To do my job as your MP there are certain expenses that I have to claim. These include paying for staff, funding accommodation for when I am in London and covering the costs of my offices in the constituency and in Parliament. Everything I claim for is publicly recorded and checked by the Independent Parliamentary Standards Authority (IPSA). Since the May 2010 General Election IPSA has been responsible for the regulation and payment of expenses to Members of the House of Commons.
I do not claim everything MPs are entitled to claim for. My predecessor did claim many of these expenses. My expenses can be found at:
MP Pay and Pensions
The basic annual salary for an MP from April 2017 is £76,011. MPs lost the right to set their own pay following the appalling expenses scandal, which happened before I was elected to Parliament. On 24 May 2011 IPSA was made responsible for determining MPs' pay and setting the level of any increase in their salary. IPSA is also responsible for the oversight of the MPs' pension scheme. You can read more about IPSA, MPs pay and expenses here: http://www.theipsa.org.uk/publications/mps-pay-and-pensions/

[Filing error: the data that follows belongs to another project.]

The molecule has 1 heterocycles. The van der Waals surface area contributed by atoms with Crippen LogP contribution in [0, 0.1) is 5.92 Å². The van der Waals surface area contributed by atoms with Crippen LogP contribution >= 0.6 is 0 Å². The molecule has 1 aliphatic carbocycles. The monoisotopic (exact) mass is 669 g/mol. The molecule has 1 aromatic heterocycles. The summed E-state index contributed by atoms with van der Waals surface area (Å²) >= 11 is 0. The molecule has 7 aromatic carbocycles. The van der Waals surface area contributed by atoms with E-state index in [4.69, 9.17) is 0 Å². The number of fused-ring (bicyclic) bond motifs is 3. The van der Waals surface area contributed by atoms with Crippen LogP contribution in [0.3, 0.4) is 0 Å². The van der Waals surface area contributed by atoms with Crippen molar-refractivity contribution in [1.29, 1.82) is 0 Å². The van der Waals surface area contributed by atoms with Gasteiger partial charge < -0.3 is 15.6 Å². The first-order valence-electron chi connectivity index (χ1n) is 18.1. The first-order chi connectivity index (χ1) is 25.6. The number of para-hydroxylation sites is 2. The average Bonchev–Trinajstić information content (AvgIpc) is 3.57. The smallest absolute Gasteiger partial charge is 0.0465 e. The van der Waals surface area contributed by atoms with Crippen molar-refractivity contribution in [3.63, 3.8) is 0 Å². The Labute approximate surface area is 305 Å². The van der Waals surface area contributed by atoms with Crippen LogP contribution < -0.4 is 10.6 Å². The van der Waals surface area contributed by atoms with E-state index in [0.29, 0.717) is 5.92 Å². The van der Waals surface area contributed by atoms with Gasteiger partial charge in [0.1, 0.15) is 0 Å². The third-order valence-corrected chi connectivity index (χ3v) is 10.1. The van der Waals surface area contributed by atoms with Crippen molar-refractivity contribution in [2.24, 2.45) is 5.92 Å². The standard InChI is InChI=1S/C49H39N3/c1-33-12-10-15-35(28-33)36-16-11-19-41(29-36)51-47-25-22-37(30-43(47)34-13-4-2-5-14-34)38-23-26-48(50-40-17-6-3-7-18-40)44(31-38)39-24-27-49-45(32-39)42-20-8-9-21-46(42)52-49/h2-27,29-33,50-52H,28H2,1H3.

It is often misreported that MPs receive their pension as soon as they leave office. This is not correct as MPs can only take their pension at the normal pensionable age.
In the 2010-15 Parliament MPs continued to receive a generous final salary scheme, bought at increments of 1/50th 1/40th or 1/60th. The decision on how MP pensions is now taken independently by IPSA. I supported reform to this overly generous pension scheme as I did to other public sector pension schemes.
From 2015 onwards, the MP pension scheme has been changed to a less generous career average scheme. This mirrors other public sector schemes where final salary has been replaced by career average. The cost of this new scheme to the taxpayer is now 13.01% of an MP's salary, down from over 20% under the previous more generous scheme.
I previously turned down a taxpayer funded pension scheme in my previous employment.